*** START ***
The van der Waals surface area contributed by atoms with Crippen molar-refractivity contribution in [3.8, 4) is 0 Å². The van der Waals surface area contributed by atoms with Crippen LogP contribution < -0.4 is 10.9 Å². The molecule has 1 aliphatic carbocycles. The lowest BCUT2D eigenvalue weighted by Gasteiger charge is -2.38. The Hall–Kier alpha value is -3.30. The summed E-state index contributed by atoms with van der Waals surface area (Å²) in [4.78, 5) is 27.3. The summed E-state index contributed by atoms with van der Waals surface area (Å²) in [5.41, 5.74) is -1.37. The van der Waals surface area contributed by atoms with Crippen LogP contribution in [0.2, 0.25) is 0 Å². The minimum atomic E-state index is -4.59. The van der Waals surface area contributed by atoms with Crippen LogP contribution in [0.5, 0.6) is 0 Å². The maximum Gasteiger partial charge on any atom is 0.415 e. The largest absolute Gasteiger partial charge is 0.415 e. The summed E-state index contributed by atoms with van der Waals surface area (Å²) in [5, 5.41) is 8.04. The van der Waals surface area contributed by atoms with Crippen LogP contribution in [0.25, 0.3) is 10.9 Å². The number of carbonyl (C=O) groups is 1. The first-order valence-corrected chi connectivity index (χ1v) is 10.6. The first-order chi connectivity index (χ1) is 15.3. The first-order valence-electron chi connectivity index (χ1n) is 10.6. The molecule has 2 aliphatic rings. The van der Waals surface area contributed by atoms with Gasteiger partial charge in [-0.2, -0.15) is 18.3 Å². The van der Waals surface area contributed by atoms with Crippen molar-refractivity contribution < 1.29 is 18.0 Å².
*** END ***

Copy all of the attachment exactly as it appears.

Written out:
The van der Waals surface area contributed by atoms with Crippen molar-refractivity contribution in [3.8, 4) is 0 Å². The van der Waals surface area contributed by atoms with Crippen LogP contribution < -0.4 is 10.9 Å². The molecule has 1 aliphatic carbocycles. The lowest BCUT2D eigenvalue weighted by Gasteiger charge is -2.38. The Hall–Kier alpha value is -3.30. The summed E-state index contributed by atoms with van der Waals surface area (Å²) in [4.78, 5) is 27.3. The summed E-state index contributed by atoms with van der Waals surface area (Å²) in [5.41, 5.74) is -1.37. The van der Waals surface area contributed by atoms with Crippen LogP contribution in [0.2, 0.25) is 0 Å². The minimum atomic E-state index is -4.59. The van der Waals surface area contributed by atoms with Crippen LogP contribution in [0.5, 0.6) is 0 Å². The maximum Gasteiger partial charge on any atom is 0.415 e. The largest absolute Gasteiger partial charge is 0.415 e. The summed E-state index contributed by atoms with van der Waals surface area (Å²) in [5, 5.41) is 8.04. The van der Waals surface area contributed by atoms with Crippen LogP contribution in [0.25, 0.3) is 10.9 Å². The number of carbonyl (C=O) groups is 1. The first-order valence-corrected chi connectivity index (χ1v) is 10.6. The first-order chi connectivity index (χ1) is 15.3. The first-order valence-electron chi connectivity index (χ1n) is 10.6. The molecule has 2 aliphatic rings. The van der Waals surface area contributed by atoms with Gasteiger partial charge in [-0.2, -0.15) is 18.3 Å². The van der Waals surface area contributed by atoms with Crippen molar-refractivity contribution < 1.29 is 18.0 Å².